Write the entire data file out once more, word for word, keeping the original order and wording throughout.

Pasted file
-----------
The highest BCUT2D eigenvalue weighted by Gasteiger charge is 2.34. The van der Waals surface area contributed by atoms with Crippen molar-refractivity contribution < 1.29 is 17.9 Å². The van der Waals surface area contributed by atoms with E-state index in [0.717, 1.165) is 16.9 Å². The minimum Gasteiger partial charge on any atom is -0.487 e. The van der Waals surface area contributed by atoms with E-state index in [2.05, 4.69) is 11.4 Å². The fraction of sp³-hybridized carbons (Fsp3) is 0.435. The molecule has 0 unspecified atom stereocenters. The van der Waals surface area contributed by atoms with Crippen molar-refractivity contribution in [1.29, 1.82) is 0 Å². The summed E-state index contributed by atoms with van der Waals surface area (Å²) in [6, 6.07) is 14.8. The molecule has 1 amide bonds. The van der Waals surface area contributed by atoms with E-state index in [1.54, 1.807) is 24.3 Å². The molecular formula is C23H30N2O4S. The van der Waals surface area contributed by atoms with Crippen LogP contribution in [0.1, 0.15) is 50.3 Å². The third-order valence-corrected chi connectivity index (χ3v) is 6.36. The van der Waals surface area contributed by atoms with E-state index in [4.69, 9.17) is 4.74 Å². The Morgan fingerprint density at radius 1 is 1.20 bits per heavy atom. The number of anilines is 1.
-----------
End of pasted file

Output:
The highest BCUT2D eigenvalue weighted by Gasteiger charge is 2.34. The van der Waals surface area contributed by atoms with Crippen molar-refractivity contribution < 1.29 is 17.9 Å². The van der Waals surface area contributed by atoms with E-state index in [0.717, 1.165) is 16.9 Å². The minimum Gasteiger partial charge on any atom is -0.487 e. The van der Waals surface area contributed by atoms with E-state index in [2.05, 4.69) is 11.4 Å². The fraction of sp³-hybridized carbons (Fsp3) is 0.435. The molecule has 0 unspecified atom stereocenters. The van der Waals surface area contributed by atoms with Crippen molar-refractivity contribution in [1.29, 1.82) is 0 Å². The summed E-state index contributed by atoms with van der Waals surface area (Å²) in [6, 6.07) is 14.8. The molecule has 1 amide bonds. The van der Waals surface area contributed by atoms with E-state index in [1.54, 1.807) is 24.3 Å². The molecular formula is C23H30N2O4S. The van der Waals surface area contributed by atoms with Crippen LogP contribution in [0.1, 0.15) is 50.3 Å². The third-order valence-corrected chi connectivity index (χ3v) is 6.36. The van der Waals surface area contributed by atoms with E-state index in [4.69, 9.17) is 4.74 Å². The Morgan fingerprint density at radius 1 is 1.20 bits per heavy atom. The number of anilines is 1.